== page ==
• Arbeeny v Kennedy Executive Search, Inc.
  • March 8, 2011 | Author: James M. Wicks
  • Law Firm: Farrell Fritz, P.C. - Uniondale Office
  • In a January 14, 2011 decision by Justice Bransten, the Court was faced with a series of motions to dismiss for lack of personal jurisdiction, as well as for failure to timely serve the complaint pursuant to CPLR 306-b.  Plaintiff also moved for leave to amend and for an accounting.

    The complaint alleges that defendants failed to pay salary and commissions allegedly owed to plaintiff. Several defendants, Kennedy Associates (“KA”) and Jason Kennedy, moved to dismiss under CPLR 306-b, for failure to timely serve the complaint. The other defendants, Kennedy Executive Search, Inc. (“KES”) and Jack Kandy, moved to dismiss on the ground that service on KA, a British affiliate of KES, was not sufficient service on KES or Kandy.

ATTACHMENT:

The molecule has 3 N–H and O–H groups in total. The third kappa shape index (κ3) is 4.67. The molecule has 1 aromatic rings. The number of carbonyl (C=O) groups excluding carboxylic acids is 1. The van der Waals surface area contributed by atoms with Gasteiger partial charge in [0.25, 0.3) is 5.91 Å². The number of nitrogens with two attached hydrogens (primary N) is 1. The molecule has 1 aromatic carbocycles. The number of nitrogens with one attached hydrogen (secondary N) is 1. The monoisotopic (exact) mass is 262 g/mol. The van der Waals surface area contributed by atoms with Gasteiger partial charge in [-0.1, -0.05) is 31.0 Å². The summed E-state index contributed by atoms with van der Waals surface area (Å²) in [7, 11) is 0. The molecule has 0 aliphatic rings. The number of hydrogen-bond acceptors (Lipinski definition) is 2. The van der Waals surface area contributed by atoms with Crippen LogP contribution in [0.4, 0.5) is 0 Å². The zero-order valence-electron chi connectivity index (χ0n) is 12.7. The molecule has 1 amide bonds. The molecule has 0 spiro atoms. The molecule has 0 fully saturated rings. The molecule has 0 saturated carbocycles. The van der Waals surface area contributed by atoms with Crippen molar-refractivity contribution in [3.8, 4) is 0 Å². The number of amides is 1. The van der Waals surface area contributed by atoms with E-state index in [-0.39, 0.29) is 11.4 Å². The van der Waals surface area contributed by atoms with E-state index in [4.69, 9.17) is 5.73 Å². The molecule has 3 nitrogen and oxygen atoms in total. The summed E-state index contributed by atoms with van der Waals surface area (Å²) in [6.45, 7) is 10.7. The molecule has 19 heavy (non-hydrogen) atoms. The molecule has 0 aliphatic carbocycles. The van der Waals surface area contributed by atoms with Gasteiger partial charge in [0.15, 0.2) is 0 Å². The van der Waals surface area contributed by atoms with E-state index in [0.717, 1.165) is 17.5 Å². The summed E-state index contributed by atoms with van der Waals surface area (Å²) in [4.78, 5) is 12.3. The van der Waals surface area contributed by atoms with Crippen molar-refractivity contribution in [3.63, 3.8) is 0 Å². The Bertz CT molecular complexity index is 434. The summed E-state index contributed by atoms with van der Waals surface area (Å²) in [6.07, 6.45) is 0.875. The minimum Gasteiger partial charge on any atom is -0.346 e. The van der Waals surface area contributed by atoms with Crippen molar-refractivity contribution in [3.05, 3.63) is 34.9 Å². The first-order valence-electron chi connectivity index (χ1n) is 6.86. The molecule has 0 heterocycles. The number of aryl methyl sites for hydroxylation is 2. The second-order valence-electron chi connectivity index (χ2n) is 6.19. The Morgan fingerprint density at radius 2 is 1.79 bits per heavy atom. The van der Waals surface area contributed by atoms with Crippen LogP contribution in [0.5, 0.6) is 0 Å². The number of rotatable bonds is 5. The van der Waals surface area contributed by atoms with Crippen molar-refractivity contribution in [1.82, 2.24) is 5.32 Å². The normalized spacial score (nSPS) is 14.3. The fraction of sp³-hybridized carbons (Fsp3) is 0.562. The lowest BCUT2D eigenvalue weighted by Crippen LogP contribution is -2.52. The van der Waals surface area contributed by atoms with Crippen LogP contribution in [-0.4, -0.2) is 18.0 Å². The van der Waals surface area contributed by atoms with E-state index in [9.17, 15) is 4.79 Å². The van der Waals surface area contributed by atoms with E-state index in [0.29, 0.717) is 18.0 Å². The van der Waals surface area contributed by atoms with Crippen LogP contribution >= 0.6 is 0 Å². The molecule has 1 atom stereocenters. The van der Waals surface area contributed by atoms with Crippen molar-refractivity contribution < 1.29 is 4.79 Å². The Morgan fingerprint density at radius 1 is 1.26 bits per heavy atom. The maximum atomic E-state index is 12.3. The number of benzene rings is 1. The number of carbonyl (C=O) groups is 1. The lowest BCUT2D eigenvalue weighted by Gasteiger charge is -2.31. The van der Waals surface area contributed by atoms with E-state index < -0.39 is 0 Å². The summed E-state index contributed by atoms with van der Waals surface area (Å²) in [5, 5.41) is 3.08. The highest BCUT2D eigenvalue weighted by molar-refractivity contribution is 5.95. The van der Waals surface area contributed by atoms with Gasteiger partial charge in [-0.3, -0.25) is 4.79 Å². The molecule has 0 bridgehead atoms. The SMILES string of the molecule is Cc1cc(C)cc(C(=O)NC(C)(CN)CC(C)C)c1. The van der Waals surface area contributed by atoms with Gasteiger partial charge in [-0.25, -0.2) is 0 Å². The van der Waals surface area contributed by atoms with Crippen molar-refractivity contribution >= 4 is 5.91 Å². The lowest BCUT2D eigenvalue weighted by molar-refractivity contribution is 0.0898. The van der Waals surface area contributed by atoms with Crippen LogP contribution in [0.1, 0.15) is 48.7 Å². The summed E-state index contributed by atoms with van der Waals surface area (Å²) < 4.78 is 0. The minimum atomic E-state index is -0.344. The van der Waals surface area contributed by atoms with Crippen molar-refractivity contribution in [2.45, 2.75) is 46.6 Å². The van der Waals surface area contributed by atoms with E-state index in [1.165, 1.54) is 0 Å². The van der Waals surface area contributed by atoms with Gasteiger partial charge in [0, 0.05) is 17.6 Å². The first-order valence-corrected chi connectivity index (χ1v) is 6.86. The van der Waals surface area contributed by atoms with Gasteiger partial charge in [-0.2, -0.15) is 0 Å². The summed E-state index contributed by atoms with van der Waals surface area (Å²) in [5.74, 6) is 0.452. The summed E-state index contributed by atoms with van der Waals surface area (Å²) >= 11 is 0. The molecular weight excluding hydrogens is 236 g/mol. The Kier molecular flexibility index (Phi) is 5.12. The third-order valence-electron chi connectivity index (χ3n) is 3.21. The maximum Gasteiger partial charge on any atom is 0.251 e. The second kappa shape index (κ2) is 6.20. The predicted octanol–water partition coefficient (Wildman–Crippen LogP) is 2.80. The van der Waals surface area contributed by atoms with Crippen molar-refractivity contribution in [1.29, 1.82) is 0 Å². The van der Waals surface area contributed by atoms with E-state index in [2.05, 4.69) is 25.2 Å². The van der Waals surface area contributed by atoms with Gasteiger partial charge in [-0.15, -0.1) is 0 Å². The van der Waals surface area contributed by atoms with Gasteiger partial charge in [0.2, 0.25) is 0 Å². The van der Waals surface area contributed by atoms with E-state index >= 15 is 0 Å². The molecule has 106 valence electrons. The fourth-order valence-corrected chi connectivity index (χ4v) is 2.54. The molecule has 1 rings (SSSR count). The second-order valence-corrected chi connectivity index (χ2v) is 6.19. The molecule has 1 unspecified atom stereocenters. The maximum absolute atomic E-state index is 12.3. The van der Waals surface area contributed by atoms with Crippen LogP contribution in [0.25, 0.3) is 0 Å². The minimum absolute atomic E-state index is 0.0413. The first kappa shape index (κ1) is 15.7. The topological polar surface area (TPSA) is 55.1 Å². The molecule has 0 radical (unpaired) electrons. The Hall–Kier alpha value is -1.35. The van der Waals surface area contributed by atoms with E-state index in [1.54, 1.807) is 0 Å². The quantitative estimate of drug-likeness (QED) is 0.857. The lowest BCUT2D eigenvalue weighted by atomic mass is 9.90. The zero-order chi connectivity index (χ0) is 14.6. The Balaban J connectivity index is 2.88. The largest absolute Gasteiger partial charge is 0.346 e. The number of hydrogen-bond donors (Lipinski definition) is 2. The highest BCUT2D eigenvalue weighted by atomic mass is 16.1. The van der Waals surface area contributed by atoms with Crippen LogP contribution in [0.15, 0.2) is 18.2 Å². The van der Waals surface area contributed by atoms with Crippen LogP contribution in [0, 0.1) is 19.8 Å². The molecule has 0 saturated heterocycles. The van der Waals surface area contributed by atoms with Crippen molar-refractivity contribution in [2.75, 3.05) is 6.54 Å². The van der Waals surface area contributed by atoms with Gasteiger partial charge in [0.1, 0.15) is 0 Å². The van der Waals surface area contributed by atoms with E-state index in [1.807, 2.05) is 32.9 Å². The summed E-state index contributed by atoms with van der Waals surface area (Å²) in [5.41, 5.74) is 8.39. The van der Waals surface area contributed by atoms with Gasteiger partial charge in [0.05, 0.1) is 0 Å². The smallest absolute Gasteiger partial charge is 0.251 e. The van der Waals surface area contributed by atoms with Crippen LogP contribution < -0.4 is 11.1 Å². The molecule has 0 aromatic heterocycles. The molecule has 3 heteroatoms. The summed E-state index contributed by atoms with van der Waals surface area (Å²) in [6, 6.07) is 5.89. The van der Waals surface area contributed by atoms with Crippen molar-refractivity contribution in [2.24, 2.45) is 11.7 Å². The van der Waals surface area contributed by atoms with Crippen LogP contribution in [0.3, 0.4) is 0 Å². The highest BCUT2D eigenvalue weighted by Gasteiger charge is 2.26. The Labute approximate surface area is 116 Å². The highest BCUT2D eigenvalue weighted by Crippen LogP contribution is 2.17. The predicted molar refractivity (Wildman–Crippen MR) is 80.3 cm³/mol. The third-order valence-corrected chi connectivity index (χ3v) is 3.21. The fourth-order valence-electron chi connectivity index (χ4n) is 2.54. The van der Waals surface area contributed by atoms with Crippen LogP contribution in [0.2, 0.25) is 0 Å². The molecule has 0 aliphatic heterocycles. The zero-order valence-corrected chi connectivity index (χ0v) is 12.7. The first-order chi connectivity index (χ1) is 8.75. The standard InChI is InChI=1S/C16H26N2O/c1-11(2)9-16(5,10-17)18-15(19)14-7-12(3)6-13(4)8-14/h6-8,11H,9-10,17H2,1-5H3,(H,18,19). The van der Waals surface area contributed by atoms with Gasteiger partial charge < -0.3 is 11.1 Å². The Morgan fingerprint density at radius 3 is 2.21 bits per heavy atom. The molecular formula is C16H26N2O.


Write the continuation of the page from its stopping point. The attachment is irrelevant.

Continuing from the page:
On the personal jurisdiction issue, plaintiff claimed that KES was “a mere department” of KA, which was validly served. The Court analyzed the “mere department” and agency theories of corporate presence developed under the Court of Appeals’ cases Taca Intern. Airlines, SA v. Rolls-Royce of England, Ltd. and Frummer v. Hilton Hotels Int’l, Inc., concluding that KES is indeed an agent of KA for jurisdictional purposes.

    As to KA and Kennedy, the Court held that plaintiff did not serve within the required 120 days of filing, and noted that plaintiff did not move to extend that time. In addition, the Court noted that the plaintiff could have served those defendants (both British citizens) through the Hague Convention. Accordingly, the complaint was dismissed without prejudice as to those defendants.

    The Court granted plaintiff’s motion for leave to file an amended complaint, but denied the application for an accounting. The Court reasoned that as an at-will employee, there was no fiduciary duty to establish a right to an accounting.